The U.S. consumer confidence index plunged in April as the coronavirus pandemic prompted widespread shutdowns across much of the country and . That's depressed Americans' confidence in the economy to its lowest since June 2014.
The Conference Board's consumer confidence index plunged to 86.9, down from 118.8 in March. That comes after the index shed about 14 points in March, when the pandemic was beginning to spread across the U.S. and states began to order residents to shelter in place.
The dizzying pace of business closures and layoffs have eroded consumers' outlooks and their personal finances. More than 4 in 10 of Americans whose work was affected by the pandemic said theysuch as their rent or medical care, according to a new study from the Urban Institute.
The drop in the consumer confidence index comes amid "a severe deterioration in current conditions," said Lynn Franco, senior director of economic indicators at The Conference Board, in a statement.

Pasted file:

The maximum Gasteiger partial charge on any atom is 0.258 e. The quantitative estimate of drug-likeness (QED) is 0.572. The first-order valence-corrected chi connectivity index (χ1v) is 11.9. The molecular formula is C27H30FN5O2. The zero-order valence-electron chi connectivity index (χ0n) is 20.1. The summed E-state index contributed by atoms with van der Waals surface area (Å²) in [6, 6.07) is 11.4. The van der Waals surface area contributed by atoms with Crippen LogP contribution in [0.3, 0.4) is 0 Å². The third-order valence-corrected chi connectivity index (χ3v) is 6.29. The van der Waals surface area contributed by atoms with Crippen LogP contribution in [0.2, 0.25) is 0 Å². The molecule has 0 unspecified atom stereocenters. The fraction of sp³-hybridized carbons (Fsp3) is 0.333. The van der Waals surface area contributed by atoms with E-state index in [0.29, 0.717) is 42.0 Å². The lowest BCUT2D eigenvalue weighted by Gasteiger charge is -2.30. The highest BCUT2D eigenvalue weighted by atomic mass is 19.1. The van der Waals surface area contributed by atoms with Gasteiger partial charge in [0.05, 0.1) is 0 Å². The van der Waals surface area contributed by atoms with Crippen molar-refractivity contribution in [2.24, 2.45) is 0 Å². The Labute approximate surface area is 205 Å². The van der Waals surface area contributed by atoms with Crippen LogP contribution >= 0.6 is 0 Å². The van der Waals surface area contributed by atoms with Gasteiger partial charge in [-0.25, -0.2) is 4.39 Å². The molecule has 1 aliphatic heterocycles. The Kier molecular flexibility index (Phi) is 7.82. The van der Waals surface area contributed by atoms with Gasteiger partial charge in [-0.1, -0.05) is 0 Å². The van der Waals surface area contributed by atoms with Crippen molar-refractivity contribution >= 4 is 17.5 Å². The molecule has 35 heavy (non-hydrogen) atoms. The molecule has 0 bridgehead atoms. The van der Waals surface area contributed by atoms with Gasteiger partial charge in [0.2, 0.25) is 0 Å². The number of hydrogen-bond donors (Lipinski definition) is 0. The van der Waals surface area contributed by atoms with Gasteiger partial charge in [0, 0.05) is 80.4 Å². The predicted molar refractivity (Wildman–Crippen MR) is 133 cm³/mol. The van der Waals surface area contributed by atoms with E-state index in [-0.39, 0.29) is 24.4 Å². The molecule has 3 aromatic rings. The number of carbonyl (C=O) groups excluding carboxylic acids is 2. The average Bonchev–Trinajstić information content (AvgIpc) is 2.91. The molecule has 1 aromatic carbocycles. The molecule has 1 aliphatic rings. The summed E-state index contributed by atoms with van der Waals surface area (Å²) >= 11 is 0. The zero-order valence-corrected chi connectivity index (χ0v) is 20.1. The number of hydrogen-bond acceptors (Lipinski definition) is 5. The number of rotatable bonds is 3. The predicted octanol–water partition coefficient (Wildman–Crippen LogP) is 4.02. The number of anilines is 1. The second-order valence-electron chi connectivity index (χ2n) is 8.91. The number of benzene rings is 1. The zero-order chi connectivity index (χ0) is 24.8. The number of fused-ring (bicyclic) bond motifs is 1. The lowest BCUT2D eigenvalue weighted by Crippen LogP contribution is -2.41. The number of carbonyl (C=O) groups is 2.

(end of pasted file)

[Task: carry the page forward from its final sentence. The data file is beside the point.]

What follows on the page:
Americans' views on the job market has soured in the last month, with those claiming jobs are "hard to get" jumping to ab33% compared with about 14% in March. Almost half of consumers describe current business conditions as "bad," compared with slightly more than 1 in 10 in March.
Even so, consumers are more optimistic about the future, the Conference Board found. The expectations index, which measures consumers' short-term outlook for income, business and labor market conditions, rose from 86.8 in March to 93.8 in April, the group said.
"The story here seems to be that that people think the current position is so bad that business conditions and the labor market have to better - though not necessarily [to] "good" - in six months' time," Ian Shepherdson, chief economist at Pantheon Macroeconomics, said in a client report.
Even though expectations are improving, the level isn't anything groundbreaking — and in fact stands at its lowest since October 2016, erasing the gains that followed after President Donald Trump's election, Oxford Economics economist Kathy Bostjancic pointed out in a research note.
She added, "Consumers' downbeat views about future income prospects can restrain consumer spending and the overall recovery."